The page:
Ghislaine Maxwell was found guilty of assisting Jeffrey Epstein in the sexual abuse of young women.
The verdict came at the end of a month-long trial that featured harrowing accounts of sexual exploitation of girls as young as 14, told by four women who described being abused as teenagers at Epstein’s opulent homes in Florida, New York, and New Mexico in the 1990s and early 2000s.
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Jurors deliberated for five days before convicting Maxwell on five of six charges. Maxwell remained fairly quiet beneath a black mask as the decision was announced. She stood with her hands folded as the jury filed out, and as she was brought out the courthouse, she looked at her siblings, who had diligently attended every day of the trial. She didn’t embrace her attorneys on the way out, which was a significant departure from prior days, when Maxwell and her team were often physically friendly with one another.
She faces years in prison, an outcome long sought by women who fought in civil courts for years to hold Maxwell accountable for her role in recruiting and grooming Epstein’s teenage victims, as well as sometimes participating in the sexual abuse.
Maxwell was found guilty of conspiring to entice a minor to travel to engage in illegal sex acts, conspiring to transport a minor with the intent to engage in criminal sexual activity, transporting a minor with the intent to engage in criminal sexual activity, conspiring to commit sex trafficking of minors, and sex trafficking of minors, the latter of which carries a statutory maximum of 40 years in prison.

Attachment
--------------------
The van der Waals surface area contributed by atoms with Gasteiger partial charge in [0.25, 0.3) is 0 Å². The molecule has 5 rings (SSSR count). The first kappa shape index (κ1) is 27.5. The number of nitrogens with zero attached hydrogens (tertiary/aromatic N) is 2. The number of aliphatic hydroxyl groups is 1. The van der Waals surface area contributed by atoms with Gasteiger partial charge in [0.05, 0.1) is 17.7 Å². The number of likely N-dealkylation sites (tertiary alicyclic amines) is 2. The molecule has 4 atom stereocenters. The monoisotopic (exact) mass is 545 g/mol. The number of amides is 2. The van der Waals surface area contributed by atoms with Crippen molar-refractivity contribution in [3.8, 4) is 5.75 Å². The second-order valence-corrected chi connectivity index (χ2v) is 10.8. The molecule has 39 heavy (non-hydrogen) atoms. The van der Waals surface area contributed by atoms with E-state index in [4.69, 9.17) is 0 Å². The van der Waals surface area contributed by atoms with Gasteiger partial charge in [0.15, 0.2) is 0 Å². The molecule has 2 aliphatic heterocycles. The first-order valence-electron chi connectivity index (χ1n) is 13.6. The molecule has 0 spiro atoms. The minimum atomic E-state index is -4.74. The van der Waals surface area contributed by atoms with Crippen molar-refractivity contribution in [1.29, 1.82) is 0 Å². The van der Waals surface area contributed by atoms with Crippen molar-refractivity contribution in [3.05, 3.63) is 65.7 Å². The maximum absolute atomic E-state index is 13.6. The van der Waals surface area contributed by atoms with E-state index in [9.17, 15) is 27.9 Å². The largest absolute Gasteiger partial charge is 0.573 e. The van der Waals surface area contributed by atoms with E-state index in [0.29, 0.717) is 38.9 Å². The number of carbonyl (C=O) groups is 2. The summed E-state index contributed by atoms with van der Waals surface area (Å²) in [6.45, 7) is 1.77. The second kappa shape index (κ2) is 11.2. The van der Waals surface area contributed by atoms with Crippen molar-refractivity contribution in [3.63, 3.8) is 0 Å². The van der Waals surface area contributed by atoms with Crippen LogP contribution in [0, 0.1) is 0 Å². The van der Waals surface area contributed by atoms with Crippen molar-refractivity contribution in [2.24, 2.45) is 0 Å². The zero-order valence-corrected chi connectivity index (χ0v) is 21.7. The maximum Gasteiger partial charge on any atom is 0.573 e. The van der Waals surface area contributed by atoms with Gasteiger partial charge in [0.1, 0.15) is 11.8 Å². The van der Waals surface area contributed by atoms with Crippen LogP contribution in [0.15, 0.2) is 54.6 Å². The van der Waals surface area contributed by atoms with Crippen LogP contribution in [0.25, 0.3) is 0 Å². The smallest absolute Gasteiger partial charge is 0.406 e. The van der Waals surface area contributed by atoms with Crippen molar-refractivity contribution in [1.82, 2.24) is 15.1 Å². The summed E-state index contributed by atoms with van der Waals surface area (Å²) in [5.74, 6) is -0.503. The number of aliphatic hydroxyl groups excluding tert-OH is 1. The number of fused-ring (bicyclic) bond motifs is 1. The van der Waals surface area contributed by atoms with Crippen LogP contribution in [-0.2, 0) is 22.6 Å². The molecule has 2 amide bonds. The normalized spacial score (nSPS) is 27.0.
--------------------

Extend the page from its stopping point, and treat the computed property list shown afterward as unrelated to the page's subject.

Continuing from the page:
She was found not guilty of luring a minor to travel to engage in illegal sex acts.
The defence had argued that Maxwell was the victim of a vengeful prosecution designed to bring justice to women who had lost their primary villain when Epstein committed himself while awaiting trial in 2019.
During the trial, prosecutors introduced 24 witnesses to paint a picture for jurors of life inside Epstein’s houses, which have been the topic of public interest and conjecture since his arrest in Florida in 2006 in a child sex case.
A housekeeper testified that he was expected to be “blind, deaf, and dumb” about the private lives of Epstein, a financier who cultivated friendships with influential politicians and business tycoons, and Maxwell, the favourite child of a media mogul.
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Pilots testified, naming celebrities who travelled on Epstein’s private aircraft, including Britain’s Prince Andrew, Bill Clinton, and Donald Trump.
Jurors saw tangible evidence such as Epstein’s foldable massage table and a “black book” that recorded contact information for several of the victims under the category “massages.”
He had transferred $30.7 million to Maxwell, his longstanding partner – one-time lover, then employee — according to bank documents.
The evidence of four women who claimed to have been abused by Maxwell and Epstein when they were young was at the heart of the case.
Jane, a television actress, Kate, a former model from the United Kingdom, and Carolyn, a mother suffering from drug addiction, all testified under first names or pseudonyms to preserve their privacy. Annie Farmer, a psychologist who chose to use her real name after being vocal about her allegations in recent years, was the fourth.